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Halloween Pet Safety Tips

What to do if your dog consumes Chocolate

Whether it be a bite size candy bar or a few chocolate cookies, it can be very dangerous for dogs to consume any amounts of chocolate, especially those with already sensitive stomachs.

Pets WebMD states:

Dark chocolates, baking chocolate, and dry cocoa powder are more dangerous than white or milk chocolate. But 1 ounce of milk chocolate per pound of body weight could still be deadly.

And unlike most cats, which don’t have a sweet tooth, dogs will eat almost anything. They also don’t know when they’re full. They will eat as much as they can get ahold of. A 10-pound dog can easily eat a pound of chocolate.

Most animals will vomit by themselves, however you may need to induce vomiting for them depending on how much they ate, how sensitive they generally are to dietary changes and by what symptoms, if any, they are showing. Note that symptoms may not occur for anywhere from 6-12 hours after consumption, and can last up to 72 hours or more.

Symptoms include:

· Extreme thirst

· Diarrhea

· Too much energy

· Pacing

· Panting

· Shaking

· Seizures

It is not recommended to wait for symptoms to appear however, as the toxicity may be to great for your pet to manage. The stimulants in chocolate stay in the body a long time. Your animal has a better chance of survival when you choose to act quickly.

Most vets recommend using hydrogen peroxide to induce vomiting. The dosage is 1 tablespoon for every 20 pounds. You can use a turkey baster or medicine dropper to administer, alternatively you can try to hide it in unsweetened peanut butter or some canned wet food. Follow this with approximately 1 cup of water and a brisk 5 minute walk to get the liquid working quickly.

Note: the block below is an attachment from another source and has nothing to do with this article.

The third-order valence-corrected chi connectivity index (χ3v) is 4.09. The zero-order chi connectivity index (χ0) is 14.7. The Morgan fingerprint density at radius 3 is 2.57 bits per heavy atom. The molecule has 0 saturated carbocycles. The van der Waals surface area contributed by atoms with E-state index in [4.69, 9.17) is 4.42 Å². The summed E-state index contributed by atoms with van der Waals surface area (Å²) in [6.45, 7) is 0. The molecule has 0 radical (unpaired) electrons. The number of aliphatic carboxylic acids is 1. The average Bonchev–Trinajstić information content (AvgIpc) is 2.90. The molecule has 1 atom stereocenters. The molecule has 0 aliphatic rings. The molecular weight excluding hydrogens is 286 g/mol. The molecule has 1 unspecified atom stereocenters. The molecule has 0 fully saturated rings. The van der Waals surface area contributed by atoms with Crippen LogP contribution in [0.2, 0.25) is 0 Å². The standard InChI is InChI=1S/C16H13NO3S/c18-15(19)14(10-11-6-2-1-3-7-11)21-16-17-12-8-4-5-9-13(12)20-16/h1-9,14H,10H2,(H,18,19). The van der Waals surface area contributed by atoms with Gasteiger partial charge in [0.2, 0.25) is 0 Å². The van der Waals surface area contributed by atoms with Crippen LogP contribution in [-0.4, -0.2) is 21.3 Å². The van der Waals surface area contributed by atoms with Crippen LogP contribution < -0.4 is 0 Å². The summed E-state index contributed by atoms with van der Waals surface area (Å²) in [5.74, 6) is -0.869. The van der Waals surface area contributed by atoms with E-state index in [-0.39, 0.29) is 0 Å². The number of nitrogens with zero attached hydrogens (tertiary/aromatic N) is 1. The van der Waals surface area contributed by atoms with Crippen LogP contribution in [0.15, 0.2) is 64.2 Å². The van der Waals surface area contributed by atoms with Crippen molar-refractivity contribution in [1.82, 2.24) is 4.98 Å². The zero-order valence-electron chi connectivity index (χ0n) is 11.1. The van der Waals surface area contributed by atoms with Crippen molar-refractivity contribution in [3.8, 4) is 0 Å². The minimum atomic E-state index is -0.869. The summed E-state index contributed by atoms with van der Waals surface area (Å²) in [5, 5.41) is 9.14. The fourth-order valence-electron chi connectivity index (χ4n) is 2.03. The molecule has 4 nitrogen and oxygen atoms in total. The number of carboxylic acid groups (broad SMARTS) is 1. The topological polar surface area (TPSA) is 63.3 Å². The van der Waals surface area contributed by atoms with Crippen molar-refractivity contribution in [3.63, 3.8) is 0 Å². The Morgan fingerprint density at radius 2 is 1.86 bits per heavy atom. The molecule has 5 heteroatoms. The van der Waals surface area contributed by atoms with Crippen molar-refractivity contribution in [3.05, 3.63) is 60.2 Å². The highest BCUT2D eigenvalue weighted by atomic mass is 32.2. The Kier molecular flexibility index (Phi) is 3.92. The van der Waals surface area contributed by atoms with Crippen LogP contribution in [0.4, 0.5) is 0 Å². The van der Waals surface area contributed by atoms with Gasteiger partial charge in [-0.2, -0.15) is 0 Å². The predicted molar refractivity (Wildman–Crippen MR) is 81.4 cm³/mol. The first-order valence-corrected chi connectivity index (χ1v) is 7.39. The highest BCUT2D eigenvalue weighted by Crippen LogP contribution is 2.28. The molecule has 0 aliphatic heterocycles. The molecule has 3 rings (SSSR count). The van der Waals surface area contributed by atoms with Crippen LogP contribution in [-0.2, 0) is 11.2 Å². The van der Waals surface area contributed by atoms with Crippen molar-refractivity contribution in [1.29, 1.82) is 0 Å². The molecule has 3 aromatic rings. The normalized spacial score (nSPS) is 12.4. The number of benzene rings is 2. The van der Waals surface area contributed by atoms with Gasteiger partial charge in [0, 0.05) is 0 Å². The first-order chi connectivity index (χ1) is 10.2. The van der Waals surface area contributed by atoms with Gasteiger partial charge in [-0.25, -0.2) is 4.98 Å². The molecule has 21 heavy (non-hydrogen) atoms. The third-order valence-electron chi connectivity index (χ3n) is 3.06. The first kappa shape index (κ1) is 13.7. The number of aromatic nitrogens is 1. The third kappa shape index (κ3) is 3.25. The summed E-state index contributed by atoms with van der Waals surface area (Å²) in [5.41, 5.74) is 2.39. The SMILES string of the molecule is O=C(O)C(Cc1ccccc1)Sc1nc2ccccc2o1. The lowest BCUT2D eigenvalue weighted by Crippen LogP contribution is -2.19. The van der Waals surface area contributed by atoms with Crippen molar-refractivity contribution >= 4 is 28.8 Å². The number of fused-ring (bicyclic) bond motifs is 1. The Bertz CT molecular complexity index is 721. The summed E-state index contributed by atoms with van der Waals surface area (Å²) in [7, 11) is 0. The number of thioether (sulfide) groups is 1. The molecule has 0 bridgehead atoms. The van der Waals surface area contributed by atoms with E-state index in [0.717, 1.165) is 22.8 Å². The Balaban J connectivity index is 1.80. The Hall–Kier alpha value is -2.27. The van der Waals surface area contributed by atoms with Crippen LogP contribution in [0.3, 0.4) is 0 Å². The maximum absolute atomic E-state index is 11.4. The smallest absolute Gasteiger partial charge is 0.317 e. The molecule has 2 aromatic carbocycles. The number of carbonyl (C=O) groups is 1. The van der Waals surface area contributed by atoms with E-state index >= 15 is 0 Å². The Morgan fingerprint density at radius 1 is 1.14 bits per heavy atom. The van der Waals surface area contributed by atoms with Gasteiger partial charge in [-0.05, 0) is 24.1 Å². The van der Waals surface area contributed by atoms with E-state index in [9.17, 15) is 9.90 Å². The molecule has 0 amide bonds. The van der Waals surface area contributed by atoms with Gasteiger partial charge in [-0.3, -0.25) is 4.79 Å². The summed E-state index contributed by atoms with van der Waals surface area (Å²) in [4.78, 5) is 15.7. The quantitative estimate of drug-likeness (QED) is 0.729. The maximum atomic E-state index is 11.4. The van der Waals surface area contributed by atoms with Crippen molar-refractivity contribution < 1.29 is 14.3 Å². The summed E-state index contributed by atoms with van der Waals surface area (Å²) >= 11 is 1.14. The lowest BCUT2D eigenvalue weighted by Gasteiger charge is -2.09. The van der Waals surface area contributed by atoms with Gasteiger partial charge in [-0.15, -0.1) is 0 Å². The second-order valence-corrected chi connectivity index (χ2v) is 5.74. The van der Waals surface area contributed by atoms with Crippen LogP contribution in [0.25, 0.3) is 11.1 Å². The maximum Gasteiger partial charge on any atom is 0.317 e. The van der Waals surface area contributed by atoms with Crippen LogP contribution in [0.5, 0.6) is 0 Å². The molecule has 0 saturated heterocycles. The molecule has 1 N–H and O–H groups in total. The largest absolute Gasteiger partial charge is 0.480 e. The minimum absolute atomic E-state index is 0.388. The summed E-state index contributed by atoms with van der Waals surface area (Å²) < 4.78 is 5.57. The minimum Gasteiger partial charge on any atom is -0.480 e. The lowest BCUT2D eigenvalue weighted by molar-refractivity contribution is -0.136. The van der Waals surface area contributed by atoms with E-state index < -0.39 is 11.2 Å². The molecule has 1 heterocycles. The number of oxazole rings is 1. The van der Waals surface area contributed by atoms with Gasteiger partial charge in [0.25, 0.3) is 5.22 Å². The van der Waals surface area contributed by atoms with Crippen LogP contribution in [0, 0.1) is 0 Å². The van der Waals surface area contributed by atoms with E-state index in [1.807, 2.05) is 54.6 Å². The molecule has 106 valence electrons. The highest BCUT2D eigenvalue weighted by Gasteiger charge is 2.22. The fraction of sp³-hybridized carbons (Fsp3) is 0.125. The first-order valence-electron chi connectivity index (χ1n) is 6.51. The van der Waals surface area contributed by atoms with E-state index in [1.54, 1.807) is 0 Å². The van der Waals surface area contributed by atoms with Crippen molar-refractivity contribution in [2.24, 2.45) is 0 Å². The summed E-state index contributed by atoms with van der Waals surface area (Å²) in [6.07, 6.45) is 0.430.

Vets will usually treat chocolate poisoning by inducing vomiting and with IV fluids/drugs.

Please remember always to call your veterinarian first!

Trick or Treaters causing anxiety for your pets

While you may look forward to seeing the kids in all their imaginative and colorful costumes, the constant door bell ringing and strangers approaching the front door may trigger some unwanted anxiety or stress for your dog or cat.

There are many ways to soothe them during this tough time:

· Give them calming treats about half an hour before the festivities begin. We like to recommend NaturVet Quiet Moments Soft Chews for both cats and dogs. https://naturvet.com/product/quiet-moments-soft-chews/

Also available are TrueLeaf Calming Chews for dogs


· Leave the pets in a quiet room with their favorite bed or toys until the evening settles. You may want to use a synthetic pheromone spray in the room to help ease their anxiety. We like to recommend NaturVet Quiet Moments Herbal Calming Spray for both cats and dogs.


· Another amazing product that can be helpful for both dogs and cats is the Thunder Shirt.


· If your cat tends to roam the outdoors regularly, it is suggested to keep them inside that evening, as the streets will be abnormally busy, which could cause them to wander into unfamiliar territory. No one wants their kitties out in the cold overnight! (Black cats are unfortunately known for disappearing Halloween night!) Keep your kitties safe. 😊

Costume Safety for Pets

Planning on dressing up your furry friend for the Halloween walk with the kids?

Here are a few things to consider to keep everyone safe on the streets that night:

· Neck, leg and tail openings should be large enough to allow comfortable movement

· Fasteners (Velcro, elastics) shouldn’t pinch or rub your pets’ skin

· Allow a two-finger gap between the costume and your pets’ neck so as not to restrict airway flow

· Ensure there are no parts that may obstruct their path of vision

· Remove any parts that may be tripped over or chewed on

· Keep their usual ID tags on

· Walk with a short leash for everyone’s safety

· Have reflective parts or strobing LED collars or clips for visibility

· Remember that seeing all the crazy costumes can sometimes be overwhelming or frightening for your pet. Even the gentlest of dogs can become aggressive if they feel threatened or scared. If you notice your dogs’ behavior changing, it’s a sure sign to get them home so they can unwind from the excitement.


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